Definition of bookend in English:

bookend

noun

  • A support placed at the end of a row of books to keep them upright, typically forming one of a pair.

    • ‘Katherine desired to have them pushing together like bookends with the women in-between as the books.’
    • ‘Conceptually, it makes a neat bookend to their 15-year career.’
    • ‘I like to show the bookends - the setting up and the waiting.’
    • ‘If tackles are the bookends of the offensive line, the Eagles could support a shelf of coffee table books.’
    • ‘People buy old-fashioned irons not to iron their clothes with, but to use as bookends or doorstops.’
    • ‘I suggested Ludendorf and Doenitz as a pair of handy bookends.’
    • ‘She's as strong and likable a female character as Davy is a male hero, making this a perfect bookend to book one.’
    • ‘Jasmine had also done him in with a pair of heavy bookends.’
    • ‘After all, I do have lots of books, and I do need bookends.’
    • ‘There are angel bookends, guardian angel lapel pins and ceramic candle-holder angels.’
    • ‘The two gruesome gargoyle bookends are based on the watchful pair who overlook the St Magnus Cathedral west door, gazing out over Broad Street.’
    • ‘Youth and age, it seems, are the bookends of life.’
    • ‘The history of the 20th century is bracketed - like bookends - by Lenin and Stalin at the start, Reagan and Thatcher at the end.’
    • ‘Imagine a bookshelf with a pair of bookends, representing women novelists who have grown up in the British Commonwealth and written bestsellers.’
    • ‘While I collect bookends, a friend of mine collects classical LPs and CDs.’
    • ‘On the window ledge oak bookends supported a small library.’
    • ‘It operates much like a simple metal bookend where the book itself prevents the end from sliding or flipping.’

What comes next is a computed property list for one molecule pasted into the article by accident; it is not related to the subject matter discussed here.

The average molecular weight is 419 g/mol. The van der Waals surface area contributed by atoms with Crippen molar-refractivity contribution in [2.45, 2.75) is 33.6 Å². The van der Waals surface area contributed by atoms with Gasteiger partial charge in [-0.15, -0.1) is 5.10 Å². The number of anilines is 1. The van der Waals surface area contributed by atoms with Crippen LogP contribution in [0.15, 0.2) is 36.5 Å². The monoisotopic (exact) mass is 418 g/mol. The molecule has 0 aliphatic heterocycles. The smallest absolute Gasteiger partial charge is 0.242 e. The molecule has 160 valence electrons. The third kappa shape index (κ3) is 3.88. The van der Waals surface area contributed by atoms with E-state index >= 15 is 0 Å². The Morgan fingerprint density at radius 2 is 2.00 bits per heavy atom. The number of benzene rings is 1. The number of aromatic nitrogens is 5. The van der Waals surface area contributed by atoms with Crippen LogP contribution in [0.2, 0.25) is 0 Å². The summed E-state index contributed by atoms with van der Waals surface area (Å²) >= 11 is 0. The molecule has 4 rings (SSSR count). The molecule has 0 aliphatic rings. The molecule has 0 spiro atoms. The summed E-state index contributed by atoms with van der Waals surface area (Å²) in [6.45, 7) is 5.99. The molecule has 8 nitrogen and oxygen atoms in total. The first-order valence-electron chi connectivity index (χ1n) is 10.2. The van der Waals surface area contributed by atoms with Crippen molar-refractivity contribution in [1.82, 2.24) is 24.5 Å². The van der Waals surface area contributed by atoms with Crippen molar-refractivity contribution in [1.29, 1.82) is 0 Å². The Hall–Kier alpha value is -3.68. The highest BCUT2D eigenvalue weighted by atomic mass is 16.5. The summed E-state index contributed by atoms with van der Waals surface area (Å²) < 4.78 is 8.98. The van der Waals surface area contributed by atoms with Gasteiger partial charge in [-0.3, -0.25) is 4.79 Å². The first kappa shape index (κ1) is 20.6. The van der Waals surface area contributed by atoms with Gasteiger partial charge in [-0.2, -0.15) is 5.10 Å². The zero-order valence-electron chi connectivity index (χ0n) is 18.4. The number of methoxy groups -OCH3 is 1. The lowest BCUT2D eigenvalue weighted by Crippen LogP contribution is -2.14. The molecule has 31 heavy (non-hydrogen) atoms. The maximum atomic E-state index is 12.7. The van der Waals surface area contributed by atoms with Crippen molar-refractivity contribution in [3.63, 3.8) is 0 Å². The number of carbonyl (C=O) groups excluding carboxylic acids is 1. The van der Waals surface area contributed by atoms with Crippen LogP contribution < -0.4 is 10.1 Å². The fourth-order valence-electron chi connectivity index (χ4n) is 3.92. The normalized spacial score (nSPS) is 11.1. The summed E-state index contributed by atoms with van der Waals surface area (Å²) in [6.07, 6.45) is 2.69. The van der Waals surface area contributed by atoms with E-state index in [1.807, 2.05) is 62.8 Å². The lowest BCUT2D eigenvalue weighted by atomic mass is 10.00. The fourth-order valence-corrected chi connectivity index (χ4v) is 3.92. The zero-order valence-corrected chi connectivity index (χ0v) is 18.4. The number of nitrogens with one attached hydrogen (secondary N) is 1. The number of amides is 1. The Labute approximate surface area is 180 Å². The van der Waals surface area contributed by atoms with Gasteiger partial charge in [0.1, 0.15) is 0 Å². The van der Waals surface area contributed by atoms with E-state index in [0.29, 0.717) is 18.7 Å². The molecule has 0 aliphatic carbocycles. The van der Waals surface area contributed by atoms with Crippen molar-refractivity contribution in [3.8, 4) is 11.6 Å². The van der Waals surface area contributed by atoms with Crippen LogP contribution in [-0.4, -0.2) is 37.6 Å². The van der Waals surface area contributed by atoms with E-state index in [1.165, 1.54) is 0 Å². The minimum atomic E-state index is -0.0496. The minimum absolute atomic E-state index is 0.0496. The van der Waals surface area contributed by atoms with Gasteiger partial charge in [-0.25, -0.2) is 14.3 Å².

• ‘On the wall above the window ran a short bookshelf, where lack of space had forced Wilhelm and me to jam all of our old books between two brass bookends.’
    • ‘It provided the closing bookend for the project with the beginning bookend being the ending of the Cold War.’
    • ‘You assess your life, as death and birth as bookends, and you exist only between the bookends.’

verb

[WITH OBJECT]informal
  • Be positioned at the end or on either side of (something)

    ‘the narrative is bookended by a pair of incisive essays’
    • ‘The DVD version edits each campaign into a movie version with only a single credit sequence bookending the story.’
    • ‘It's not all bad, though - in fact, the album is bookended by two of its best tracks.’
    • ‘They've also discovered the power of strings, bookending the album with sparse, poignant chamber quartet arrangements.’
    • ‘For St Johnstone, that would have bookended the game nicely, after they opened the scoring in just four minutes.’
    • ‘The story is bookended by a red-robed monk reminiscing about his youth.’
    • ‘The recording is bookended nicely by tracks of contrasting character.’
    • ‘The excised footage is bookended by black-and-white versions of the scenes surrounding the cut, which is a nice touch.’
    • ‘I was in Rome in March and again in May, bookending a stay of several weeks in the south of Italy and in that most Catholic of countries, Malta.’
    • ‘I shared his space, with each of our contributions bookending the central articles of this magazine.’
    • ‘They propose bookending the movie with scenes of another character in whose imagination all of the violence and disruption of social order take place.’
    • ‘The album is bookended on the other side by two versions of Slagger, a twisted groove topped by an unhinged rap.’
    • ‘The stories bookending the collection capture her preoccupations.’
    • ‘Very crudely speaking, these two artefacts bookend the period of Babylonian supremacy in Mesopotamia.’
    • ‘The chapters by Carlos Santos, which bookend the novel, cushion the violent undercurrents.’
    • ‘The movie is bookended by two hard-working but listless sea battles.’
    • ‘The spare production consists only of a white oval platform bookended by two revolving white walls.’
    • ‘Brahms bookended the concert with the first of the op. 120 sonatas in F minor.’
    • ‘Apocalyptic thunderstorms bookend the show, the first one orphaning a distinctly strange group of kids.’
    • ‘Two shows, both alike in style, are bookending the coming week at Epsom Playhouse, starting with a one-man show and ending with a solo female play.’
    • ‘But even with full freedom of expression, you were still forced to remove the documentary footage that bookended the film.’

Pronunciation:

bookend

/ˈbʊkɛnd/